Here’s another idea from Thinking, Fast and Slow. Daniel Kahneman credits economist Thomas Schelling (author of Choice and Consequence) as the original creator; I’ve slightly altered the version Kahneman presents in his book. The exercise demonstrates how framing, emotion, and moral values affect how people make decisions, and how this effect flies in the face of rational choice. It can easily be modified for application in a number of contexts. Here it is:
Present students with two fictional developing countries, A and B. The governments of each country need to collect tax revenue to pay for public services. The governments also decide that taxes on family income will vary according to the number of a family’s dependent children.
The government of country A decides that for adult couples with children, the tax exemption for the wealthy should be larger than that for the poor.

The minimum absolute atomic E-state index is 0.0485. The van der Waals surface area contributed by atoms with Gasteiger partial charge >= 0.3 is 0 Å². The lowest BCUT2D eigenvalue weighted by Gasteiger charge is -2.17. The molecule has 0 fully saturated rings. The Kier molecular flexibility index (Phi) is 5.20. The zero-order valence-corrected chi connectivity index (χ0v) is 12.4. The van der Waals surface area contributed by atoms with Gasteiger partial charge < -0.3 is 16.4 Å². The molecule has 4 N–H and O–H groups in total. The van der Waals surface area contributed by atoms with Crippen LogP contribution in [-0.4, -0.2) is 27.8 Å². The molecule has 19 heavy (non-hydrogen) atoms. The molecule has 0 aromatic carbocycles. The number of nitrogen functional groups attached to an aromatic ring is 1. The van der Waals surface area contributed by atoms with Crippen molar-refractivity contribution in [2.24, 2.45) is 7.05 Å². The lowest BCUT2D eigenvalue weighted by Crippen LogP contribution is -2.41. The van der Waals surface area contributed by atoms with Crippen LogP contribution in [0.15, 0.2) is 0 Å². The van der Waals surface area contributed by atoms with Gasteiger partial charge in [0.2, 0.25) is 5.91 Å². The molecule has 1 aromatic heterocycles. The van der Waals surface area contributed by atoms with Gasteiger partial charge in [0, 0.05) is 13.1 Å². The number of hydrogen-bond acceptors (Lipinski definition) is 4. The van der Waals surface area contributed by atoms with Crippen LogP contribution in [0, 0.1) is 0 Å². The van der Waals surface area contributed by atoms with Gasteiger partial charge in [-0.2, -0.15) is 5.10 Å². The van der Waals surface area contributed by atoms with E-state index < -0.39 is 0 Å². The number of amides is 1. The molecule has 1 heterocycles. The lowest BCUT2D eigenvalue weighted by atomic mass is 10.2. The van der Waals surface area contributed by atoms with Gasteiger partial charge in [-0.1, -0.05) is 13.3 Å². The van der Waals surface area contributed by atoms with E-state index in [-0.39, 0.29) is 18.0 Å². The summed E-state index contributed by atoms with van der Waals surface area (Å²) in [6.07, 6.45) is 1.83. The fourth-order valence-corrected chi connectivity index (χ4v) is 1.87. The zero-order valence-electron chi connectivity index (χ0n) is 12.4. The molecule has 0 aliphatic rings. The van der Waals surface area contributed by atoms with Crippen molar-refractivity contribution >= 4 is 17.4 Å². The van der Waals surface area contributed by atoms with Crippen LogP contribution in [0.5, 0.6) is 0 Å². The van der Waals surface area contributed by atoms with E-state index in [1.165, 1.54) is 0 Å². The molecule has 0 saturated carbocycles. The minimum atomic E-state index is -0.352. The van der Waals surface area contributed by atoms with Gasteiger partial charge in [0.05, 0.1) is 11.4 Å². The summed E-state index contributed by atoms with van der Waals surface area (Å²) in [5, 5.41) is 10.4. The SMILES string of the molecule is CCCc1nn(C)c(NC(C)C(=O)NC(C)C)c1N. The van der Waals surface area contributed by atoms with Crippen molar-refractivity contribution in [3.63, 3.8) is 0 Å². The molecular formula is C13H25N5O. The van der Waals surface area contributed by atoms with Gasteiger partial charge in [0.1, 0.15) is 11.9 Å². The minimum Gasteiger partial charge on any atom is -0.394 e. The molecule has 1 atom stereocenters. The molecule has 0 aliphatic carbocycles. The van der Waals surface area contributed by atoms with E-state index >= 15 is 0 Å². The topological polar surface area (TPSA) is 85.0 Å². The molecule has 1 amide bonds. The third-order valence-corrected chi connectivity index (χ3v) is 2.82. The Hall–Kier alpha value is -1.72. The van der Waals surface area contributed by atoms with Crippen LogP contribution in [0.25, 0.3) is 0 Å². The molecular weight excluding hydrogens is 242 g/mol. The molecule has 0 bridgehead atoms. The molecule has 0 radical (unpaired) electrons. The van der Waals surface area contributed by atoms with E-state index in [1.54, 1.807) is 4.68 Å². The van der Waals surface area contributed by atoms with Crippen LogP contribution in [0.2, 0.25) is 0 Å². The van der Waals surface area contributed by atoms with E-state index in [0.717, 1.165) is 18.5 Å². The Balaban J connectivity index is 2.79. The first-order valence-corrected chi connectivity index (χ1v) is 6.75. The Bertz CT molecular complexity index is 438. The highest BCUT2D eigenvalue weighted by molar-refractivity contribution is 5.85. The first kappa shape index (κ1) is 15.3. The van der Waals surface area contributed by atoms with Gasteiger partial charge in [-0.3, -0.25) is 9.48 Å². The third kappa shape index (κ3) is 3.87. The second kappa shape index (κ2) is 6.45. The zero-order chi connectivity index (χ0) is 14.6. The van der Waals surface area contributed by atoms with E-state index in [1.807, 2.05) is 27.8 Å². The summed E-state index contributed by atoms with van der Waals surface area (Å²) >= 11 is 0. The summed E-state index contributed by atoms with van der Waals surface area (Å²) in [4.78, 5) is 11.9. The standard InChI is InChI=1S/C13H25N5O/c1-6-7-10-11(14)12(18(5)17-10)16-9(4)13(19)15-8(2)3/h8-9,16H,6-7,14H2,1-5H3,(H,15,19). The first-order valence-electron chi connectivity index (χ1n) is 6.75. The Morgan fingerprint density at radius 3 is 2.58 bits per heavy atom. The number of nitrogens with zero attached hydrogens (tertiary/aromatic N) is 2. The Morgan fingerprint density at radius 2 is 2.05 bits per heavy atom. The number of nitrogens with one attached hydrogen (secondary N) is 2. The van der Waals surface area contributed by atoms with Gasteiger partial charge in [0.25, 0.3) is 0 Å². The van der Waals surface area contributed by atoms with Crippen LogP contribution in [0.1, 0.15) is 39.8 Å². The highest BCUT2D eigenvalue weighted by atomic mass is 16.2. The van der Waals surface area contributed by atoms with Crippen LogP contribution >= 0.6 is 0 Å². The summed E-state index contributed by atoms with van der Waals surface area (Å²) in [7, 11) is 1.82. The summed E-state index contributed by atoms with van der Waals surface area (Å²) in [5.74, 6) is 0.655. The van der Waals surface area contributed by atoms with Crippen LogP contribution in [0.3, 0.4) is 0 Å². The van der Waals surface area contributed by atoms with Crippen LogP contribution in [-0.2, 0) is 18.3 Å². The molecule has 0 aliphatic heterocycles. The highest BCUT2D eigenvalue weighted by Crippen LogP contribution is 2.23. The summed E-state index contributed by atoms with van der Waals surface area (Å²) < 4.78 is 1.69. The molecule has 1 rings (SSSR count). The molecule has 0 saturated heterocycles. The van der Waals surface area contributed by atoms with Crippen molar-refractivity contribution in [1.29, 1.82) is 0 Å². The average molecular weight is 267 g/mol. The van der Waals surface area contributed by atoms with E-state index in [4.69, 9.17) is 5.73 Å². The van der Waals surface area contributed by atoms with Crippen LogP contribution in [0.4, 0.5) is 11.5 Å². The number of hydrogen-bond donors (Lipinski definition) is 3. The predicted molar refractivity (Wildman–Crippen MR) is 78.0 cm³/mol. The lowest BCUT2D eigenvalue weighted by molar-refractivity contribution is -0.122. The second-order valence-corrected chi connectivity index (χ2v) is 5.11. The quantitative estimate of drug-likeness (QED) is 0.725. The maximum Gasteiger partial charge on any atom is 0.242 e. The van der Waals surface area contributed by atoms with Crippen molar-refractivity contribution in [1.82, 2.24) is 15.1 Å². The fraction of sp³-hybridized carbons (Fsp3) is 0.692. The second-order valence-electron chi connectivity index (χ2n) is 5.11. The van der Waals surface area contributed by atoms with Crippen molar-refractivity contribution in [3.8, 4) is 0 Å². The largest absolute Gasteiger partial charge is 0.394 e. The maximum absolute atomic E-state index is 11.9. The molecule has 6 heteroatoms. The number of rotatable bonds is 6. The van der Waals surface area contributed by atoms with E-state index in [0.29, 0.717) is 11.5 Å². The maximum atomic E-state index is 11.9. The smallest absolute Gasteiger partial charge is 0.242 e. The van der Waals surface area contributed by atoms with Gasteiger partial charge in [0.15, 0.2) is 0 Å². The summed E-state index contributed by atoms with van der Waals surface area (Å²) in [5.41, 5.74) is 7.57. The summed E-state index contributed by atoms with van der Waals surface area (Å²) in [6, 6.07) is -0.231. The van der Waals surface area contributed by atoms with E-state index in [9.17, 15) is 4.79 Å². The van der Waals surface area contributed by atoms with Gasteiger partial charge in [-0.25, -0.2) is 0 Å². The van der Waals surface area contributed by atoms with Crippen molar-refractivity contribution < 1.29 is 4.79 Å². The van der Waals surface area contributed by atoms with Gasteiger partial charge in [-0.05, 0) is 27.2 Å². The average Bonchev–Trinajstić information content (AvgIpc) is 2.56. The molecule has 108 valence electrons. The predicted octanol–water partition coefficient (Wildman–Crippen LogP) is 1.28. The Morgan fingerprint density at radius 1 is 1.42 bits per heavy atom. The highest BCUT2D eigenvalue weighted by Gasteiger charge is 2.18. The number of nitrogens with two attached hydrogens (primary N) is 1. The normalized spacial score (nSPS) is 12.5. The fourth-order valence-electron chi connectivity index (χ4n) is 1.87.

Ask students if they agree or disagree with the decision of government A. They will most likely find it to be highly objectionable.
The government of country B takes the opposite approach and imposes a tax surcharge on adult couples that have no children. It decides that childless adult couples who are poor will pay a penalty that is just as large as childless adult couples who are wealthy.
Ask students if they agree or disagree with the decision of government B. They will most likely also find this highly objectionable.
Then explain that students cannot logically reject both proposals because they are economically equivalent. The only difference between the scenarios is that A presents a childless couple as the default and for B the default is couples with children.
Kahneman points out that responses to questions like these are highly dependent upon how the questions are framed. If I were to introduce some additional but functionally irrelevant detail into one of the scenarios — such as “because wealthy citizens in country A typically invest much more money in their children’s educations than poor citizens” — many people would respond differently.